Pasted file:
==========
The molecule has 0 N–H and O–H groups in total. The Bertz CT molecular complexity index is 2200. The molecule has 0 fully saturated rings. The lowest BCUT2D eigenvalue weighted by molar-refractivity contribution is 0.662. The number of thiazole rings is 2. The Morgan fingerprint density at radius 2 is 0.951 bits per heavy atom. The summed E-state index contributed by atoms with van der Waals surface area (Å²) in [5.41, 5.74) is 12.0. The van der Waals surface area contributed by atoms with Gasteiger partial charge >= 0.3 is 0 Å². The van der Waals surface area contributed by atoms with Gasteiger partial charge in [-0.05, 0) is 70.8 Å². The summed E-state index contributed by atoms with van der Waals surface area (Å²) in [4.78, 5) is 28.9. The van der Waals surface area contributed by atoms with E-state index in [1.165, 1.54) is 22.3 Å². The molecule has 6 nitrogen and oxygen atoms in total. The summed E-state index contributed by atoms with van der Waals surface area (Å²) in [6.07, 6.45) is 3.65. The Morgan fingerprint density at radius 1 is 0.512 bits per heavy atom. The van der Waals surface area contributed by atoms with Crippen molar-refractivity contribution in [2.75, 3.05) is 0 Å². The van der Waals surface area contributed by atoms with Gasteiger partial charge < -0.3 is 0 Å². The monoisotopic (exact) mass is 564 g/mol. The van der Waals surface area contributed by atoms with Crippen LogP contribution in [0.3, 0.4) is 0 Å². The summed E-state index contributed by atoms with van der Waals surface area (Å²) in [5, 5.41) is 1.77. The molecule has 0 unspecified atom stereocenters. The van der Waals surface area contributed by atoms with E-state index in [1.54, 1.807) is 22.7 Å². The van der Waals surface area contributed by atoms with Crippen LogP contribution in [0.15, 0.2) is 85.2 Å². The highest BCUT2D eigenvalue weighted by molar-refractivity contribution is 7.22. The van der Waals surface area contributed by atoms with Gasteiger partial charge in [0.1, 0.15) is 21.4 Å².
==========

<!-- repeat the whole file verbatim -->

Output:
The molecule has 0 N–H and O–H groups in total. The Bertz CT molecular complexity index is 2200. The molecule has 0 fully saturated rings. The lowest BCUT2D eigenvalue weighted by molar-refractivity contribution is 0.662. The number of thiazole rings is 2. The Morgan fingerprint density at radius 2 is 0.951 bits per heavy atom. The summed E-state index contributed by atoms with van der Waals surface area (Å²) in [5.41, 5.74) is 12.0. The van der Waals surface area contributed by atoms with Gasteiger partial charge >= 0.3 is 0 Å². The van der Waals surface area contributed by atoms with Gasteiger partial charge in [-0.05, 0) is 70.8 Å². The summed E-state index contributed by atoms with van der Waals surface area (Å²) in [4.78, 5) is 28.9. The van der Waals surface area contributed by atoms with E-state index in [1.165, 1.54) is 22.3 Å². The molecule has 6 nitrogen and oxygen atoms in total. The summed E-state index contributed by atoms with van der Waals surface area (Å²) in [6.07, 6.45) is 3.65. The Morgan fingerprint density at radius 1 is 0.512 bits per heavy atom. The van der Waals surface area contributed by atoms with Crippen molar-refractivity contribution in [2.75, 3.05) is 0 Å². The van der Waals surface area contributed by atoms with Gasteiger partial charge < -0.3 is 0 Å². The monoisotopic (exact) mass is 564 g/mol. The van der Waals surface area contributed by atoms with Crippen LogP contribution in [0.3, 0.4) is 0 Å². The summed E-state index contributed by atoms with van der Waals surface area (Å²) in [5, 5.41) is 1.77. The molecule has 0 unspecified atom stereocenters. The van der Waals surface area contributed by atoms with E-state index in [1.54, 1.807) is 22.7 Å². The van der Waals surface area contributed by atoms with Crippen LogP contribution in [0.15, 0.2) is 85.2 Å². The highest BCUT2D eigenvalue weighted by molar-refractivity contribution is 7.22. The van der Waals surface area contributed by atoms with Gasteiger partial charge in [0.1, 0.15) is 21.4 Å².